She was wearing a jump suit of white parachute cloth, cut to accentuate the swelling curve of her hips, the front zipper pulled low enough to expose the valley of her full breasts. "Second, he caught me yesterday ( God, it seems like a week ago ( in Valais, making contact with Stony Man base. Making the call was a risk, but I thought it likely I was already blown, and what Edwards had planned needed to be stopped pronto. He didn't really hear anything ( but it was sort of suspicious, from his point of view. For sure he thought I was calling the States."

"Do all of his people know you're on the outs?"

"Probably not. It was..." she glanced at her watch "...only about an hour ago. Hansen and his boys busted into my room, told me to dress, and hustled me out. They claimed the boss wanted me on ice for a while, but I was afraid Edwards had given them orders to interrogate as well." Suddenly she shuddered involuntarily. "Edwards told me a story once, soon after I hooked up with him ( I don't know if he was trying to impress me or intimidate me. He said that one of the African tinhorn dictators had a special way of questioning prisoners to get them to give him the names of opposition sympathizers. The prisoner was strapped down on his back so he could only lift his head, and a rat was placed on his stomach, and over the rat a glass bowl. Then the bowl was heated. The rat only had one way out. Edwards said if the prisoner didn't pass out, he could watch the rat eat its way through his guts."

"Easy," Bolan said gently. "That's enough."

Toby squared her shoulders, as if shaking off the image. "Anyway, thinking about that, being awakened in the dark and so on, I didn't go quietly at first." She touched at the dressing on her forehead. "That's how I got the souvenir."

"So as far as most of Edwards's cadre know, you're still one of the gang?"

"Possibly. Even probably. Today is another big day for Edwards. I don't think he'd want the word to get out about any kind of trouble."

"What's going down, Toby?"

"Exactly what I thought when I made contact yesterday. Edwards is organizing an international intelligence agency with loyalties only to the highest bidders. It's incredible, but I'm afraid the guy can make it work ( and on a far greater scale than we ever suspected. For example, even though the word has gone out to every friendly intelligence agency in the world that Edwards is believed guilty of treasonous activities and no longer has any official CIA status, the guy can still tap into nearly all of his old sources."

"Through other traitors still in place?"

"No, Mack. That's the hell of it. Through loyal, committed operatives. You see, that whole shadow land they call espionage is built on a foundation of suspicion and intrigue. Edwards has let it be leaked to a select few on the inside that he was never fired from the agency at all; it was all a scam to get an operative into Libya and buddy-buddy with Khaddafi. And in a crazy kind of way it could make sense."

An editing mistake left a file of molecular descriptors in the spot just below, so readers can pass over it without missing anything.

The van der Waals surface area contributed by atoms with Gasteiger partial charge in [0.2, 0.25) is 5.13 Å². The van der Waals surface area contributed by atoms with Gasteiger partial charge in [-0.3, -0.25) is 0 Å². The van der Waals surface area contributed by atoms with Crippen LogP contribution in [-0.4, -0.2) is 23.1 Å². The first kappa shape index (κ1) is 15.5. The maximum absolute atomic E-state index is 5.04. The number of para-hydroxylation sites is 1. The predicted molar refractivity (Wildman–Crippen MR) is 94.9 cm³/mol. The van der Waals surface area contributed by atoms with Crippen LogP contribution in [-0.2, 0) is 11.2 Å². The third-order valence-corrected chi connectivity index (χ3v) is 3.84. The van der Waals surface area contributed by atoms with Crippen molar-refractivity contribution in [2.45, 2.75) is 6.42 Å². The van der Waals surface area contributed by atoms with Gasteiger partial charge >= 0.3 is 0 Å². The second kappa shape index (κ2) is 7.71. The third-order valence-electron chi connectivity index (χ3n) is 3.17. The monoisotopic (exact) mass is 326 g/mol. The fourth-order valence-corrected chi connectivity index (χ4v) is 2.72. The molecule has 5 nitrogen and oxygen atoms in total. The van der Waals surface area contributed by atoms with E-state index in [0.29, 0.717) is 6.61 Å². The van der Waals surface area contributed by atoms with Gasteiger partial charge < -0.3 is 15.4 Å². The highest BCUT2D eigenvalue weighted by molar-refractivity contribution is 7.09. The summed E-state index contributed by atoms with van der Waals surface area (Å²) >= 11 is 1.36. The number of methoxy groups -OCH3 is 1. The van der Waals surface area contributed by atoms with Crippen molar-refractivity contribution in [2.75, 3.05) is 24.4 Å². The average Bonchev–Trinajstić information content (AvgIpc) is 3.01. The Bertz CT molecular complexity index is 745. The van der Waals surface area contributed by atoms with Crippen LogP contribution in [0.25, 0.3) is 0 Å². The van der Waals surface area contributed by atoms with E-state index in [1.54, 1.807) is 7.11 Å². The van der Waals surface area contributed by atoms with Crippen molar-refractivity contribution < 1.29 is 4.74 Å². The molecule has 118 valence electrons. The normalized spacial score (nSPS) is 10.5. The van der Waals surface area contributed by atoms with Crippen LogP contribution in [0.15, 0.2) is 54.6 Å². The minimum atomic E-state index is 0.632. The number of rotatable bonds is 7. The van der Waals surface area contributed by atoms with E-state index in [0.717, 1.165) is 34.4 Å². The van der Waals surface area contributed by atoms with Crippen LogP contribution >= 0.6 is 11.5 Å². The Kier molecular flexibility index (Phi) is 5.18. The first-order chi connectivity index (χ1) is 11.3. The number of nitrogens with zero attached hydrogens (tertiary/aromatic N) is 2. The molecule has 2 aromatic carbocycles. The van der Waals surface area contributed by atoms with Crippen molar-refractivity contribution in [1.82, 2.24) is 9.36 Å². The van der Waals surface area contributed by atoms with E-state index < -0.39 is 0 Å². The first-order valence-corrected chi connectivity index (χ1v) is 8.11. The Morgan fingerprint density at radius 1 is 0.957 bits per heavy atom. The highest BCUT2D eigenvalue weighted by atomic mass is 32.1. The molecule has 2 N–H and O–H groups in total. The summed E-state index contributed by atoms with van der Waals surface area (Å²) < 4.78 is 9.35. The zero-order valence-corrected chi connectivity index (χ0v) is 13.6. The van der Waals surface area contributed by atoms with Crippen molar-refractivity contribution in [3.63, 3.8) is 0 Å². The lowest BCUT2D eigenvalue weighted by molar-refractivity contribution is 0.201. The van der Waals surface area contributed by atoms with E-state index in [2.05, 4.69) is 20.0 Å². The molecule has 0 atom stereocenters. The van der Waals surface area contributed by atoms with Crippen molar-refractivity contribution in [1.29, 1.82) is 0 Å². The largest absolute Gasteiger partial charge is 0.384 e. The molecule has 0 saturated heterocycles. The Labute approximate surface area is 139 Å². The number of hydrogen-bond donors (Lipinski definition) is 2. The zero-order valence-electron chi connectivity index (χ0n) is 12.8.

Sure, Bolan thought, in a topsy-turvy world where a government agent could become a turncoat representing himself as an agent, anything made sense, if you spent enough time trying to figure it out, trying to pigeonhole it into one of the cubicles of rational experience. But there was nothing rational about international terrorism, and those like Edwards who shored it up. Edwards was a traitor, and by proxy a mass murderer. And all the rationalization in the world was not going to neutralize him.

Direct action was the only response to the Frank Edwardses of the world, the kind of direct action that the Executioner held a patent on.

"Edwards has a broad base of direct support as well," Toby went on. "He already has commitments with agents from around the world. Men like himself, willing to give up any idea of allegiance, except to profit. He's been in contact with people in the British MI5, the French SDECE, the Israeli Shin Bet, the German BND. And he's not limiting himself to the Western allies, either. He's also hooked up with agents of the KGB, the Social Affairs Department of Red China, and Castro's DGI."

Incredible, for sure. Once his network was set up, he would be in a position to subvert the intelligence activities of every major power in the world. The precarious balance of the rock of world peace would go straight to hell, and when it toppled it would start an avalanche that could only end in total destruction.

"Mack!" The alarm in her tone cut into his reflections. Instinctively his fist tightened on the Beretta.

But Toby was looking at the chest of the nightsuit.

The black material was stained with something darker.

"You're hit," Toby said.

Bolan unzipped the front flap. "Just grazed. It happened yesterday." But the compress over the exit wound was soaked with fresh blood.

"Grazed?" Toby echoed skeptically.

Bolan got out a fresh field bandage and slapped it over the old one. But again the pain in the torn muscle had become sharper; no doubt the firefight just past had not done it any good.

"I'm all right," Bolan said. He rezipped the outfit, but Toby was still staring at the bloodspot. "How is Edwards financing this scheme?"

Toby turned her frown on Bolan again.